Actually, only the first five words of Jonathan Tobin’s headline at Commentary are really necessary, but he’s certainly right on this issue:
The Voting Rights Act was needed in 1965 because for a century the federal government had failed to enforce the 15th Amendment—that guaranteed the right to vote of former slaves and any other American citizen—in the states of the old Confederacy. Though Americans were long taught that the period of “Radical Reconstruction” that followed the Civil War was an abuse that was rightly abandoned, the truth is the attempt to reconstruct the south didn’t go far enough and was ended too soon. What ensued was a Jim Crow regime in the south that was kept in place by a Democratic coalition of northern liberals and southern racists and enabled by apathetic Republicans. That is a sorry chapter of American history, but the achievements of the civil rights era have put it firmly in our past.
The reality of 2013 is that even the left is hard pressed to find anyplace in the country where anyone who is legally entitled to vote and wants to exercise their franchise is being prevented from doing so. Stating that is not to deny that racism still exists in some quarters of American society anymore than any other species of hatred. Nor does it imply that our electoral system is perfect or incapable of betterment. But to leave in place a legal formula that treated some states differently than others solely because of history is not only absurd, it is unconstitutional discrimination. In a country where, as it was argued before the court, Mississippi may have a more healthy voting rights environment in some respects than Massachusetts, preserving the battle lines of the fight against Jim Crow is not only meaningless, it actually hampers efforts to combat illegal practices.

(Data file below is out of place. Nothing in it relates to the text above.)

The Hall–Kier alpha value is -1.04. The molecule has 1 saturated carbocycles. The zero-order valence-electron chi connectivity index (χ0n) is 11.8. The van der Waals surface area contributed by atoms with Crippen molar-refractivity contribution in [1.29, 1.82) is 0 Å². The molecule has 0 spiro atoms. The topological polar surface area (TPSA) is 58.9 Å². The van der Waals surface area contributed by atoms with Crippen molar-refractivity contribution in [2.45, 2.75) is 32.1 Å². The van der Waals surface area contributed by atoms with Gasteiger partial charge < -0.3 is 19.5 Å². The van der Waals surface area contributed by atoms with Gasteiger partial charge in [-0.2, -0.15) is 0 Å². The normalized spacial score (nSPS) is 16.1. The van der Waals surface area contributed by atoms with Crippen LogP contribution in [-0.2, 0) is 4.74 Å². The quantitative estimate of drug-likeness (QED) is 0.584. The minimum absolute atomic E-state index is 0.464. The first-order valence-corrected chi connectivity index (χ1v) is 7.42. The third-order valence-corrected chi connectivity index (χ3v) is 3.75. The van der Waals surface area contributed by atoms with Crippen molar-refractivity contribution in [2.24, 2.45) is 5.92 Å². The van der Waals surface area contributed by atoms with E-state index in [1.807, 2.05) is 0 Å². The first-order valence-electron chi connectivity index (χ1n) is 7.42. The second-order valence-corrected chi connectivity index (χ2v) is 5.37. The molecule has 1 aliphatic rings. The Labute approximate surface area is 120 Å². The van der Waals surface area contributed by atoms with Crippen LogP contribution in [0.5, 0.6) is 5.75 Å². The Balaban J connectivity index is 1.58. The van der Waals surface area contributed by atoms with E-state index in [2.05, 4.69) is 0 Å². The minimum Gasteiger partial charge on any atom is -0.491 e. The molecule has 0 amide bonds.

Of course, when you call yourself “Progressive,” and yet remain enthrall to ideology that’s over a century old, living in the past is a serious occupational hazard. Speaking of which, the gang at MSNBC are having all sorts of them today. As Twitchy notes, after the Supreme Court’s decision, “Melissa Harris-Perry laments loss of citizenship” in the horrible nation that she’s indicated loathing on numerous occasions, and Al Sharpton, not surprisingly, had a meltdown of his own:
Sharpton added he and other civil rights leaders expected to call an emergency summit about the high court’s decision. But he went on to say that decision nullified Martin Luther King, Jr.’s dream.
“What they just done is really revoked a lot of what Dr. King’s dream was all about,” Sharpton said. “We built a monument to Dr. King and part of — at least half of what Dr. King’s dream was about was voter rights, ’65. They just revoked that. They just cancelled the dream and the children of the dream are not going to sit by and allow that to happen.”
Because if there’s one man who’s spent his career single-handedly building a colorblind society, it’s Al Sharpton.
Update: “MSNBC’s Chris Hayes is ‘physically enraged’ by the Supreme Court’s decision to strike down a key part of the Voting Rights Act.” Hulk rip lavaliere mic off blazer! Hulk smash Sony HD minicam! Goodnight puny human!